Why do we make the decisions we make? This is the question at the center of Laura Zimmerman’s academic life. It was the basis of her entire PhD research at LSE’s Department of Management, which focused on customer decision making. Armed with an array of insights into buyer patterns and consumer psychology, she was a perfect fit for IE University’s School of Human Sciences and Technology.
Laura joined the HST department in 2018, as part of a tenure track. Her research has evolved to combine aspects of consumer psychology, judgment, and decision making with the role technology has on well-being. Specifically, she is interested in discovering how digital technologies can be used to improve customer well-being, and to help both businesses and individuals make better decisions. While new technologies can often be good for us, it’s worth asking: under what conditions do they hinder our productivity and well-being?
With a natural passion for teaching, a respect for IE University’s reputation, and a love for Madrid, Laura is in her element at HST. She enjoys interacting with the excellent student body, and credits student-professor interaction with further awakening her passion for the relationship between research and teaching. She sees each aspect of academia as mutually beneficial, each helping the other to produce greater levels of knowledge. This is heightened by the institution’s international pool of students—which adds an extra flavor to the classroom discussions.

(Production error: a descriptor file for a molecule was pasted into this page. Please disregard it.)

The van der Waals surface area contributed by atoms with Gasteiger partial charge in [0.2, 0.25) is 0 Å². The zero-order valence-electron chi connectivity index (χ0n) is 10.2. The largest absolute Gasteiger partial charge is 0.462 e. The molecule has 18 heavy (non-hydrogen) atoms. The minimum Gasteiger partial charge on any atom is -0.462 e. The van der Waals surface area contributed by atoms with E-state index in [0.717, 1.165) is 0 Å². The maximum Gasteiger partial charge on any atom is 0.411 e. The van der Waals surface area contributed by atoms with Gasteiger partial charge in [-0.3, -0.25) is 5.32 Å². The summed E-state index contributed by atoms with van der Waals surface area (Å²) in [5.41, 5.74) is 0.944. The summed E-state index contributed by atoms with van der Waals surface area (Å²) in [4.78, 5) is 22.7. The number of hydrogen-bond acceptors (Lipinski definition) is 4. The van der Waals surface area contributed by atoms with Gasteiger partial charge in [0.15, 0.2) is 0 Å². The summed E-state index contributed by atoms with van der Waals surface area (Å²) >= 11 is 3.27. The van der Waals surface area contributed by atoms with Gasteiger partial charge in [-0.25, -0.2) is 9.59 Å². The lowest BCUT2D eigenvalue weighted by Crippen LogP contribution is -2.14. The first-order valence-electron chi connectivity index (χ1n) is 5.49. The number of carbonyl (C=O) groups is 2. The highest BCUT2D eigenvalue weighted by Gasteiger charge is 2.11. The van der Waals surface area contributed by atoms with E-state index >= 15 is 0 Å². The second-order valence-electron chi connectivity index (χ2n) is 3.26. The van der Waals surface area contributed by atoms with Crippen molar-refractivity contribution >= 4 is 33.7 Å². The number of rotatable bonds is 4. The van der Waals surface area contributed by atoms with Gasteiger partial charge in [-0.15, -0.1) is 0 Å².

Laura teaches courses on Consumer Behavior and Research Methods for the Bachelor in Communication and Digital Media, alongside a workshop on Attention for High Performance for all HST master’s programs. In these courses, Laura is always conscious to provide students with hands-on knowledge about methods and tools that can directly help them in their careers. She believes that this will empower them to make strategic, evidence-based decisions as future marketing managers, policy makers, and leaders. What’s more, she strongly believes the learning environment should be fun, interactive, and engaging. This creates the right conditions to push intellectual boundaries and challenge students to become open-minded critical thinkers.
This balance of fun and pushing boundaries is something Laura exercises in her personal life. She is a verified, lifelong outdoor enthusiast who enjoys running, hiking, and skiing—an activity she has done since she was three years old. Apart from that, she also loves to travel, documenting her various adventures with an analog-film camera. She believes this adds a level of excitement that taking a million smartphone photos can’t replicate.
In the end, Laura’s main piece of advice for students is to be brave. She encourages them to say yes to things and to not limit their options because they think they might not be successful. We will always be confronted with obstacles but, with the right mindset, they can always be overcome.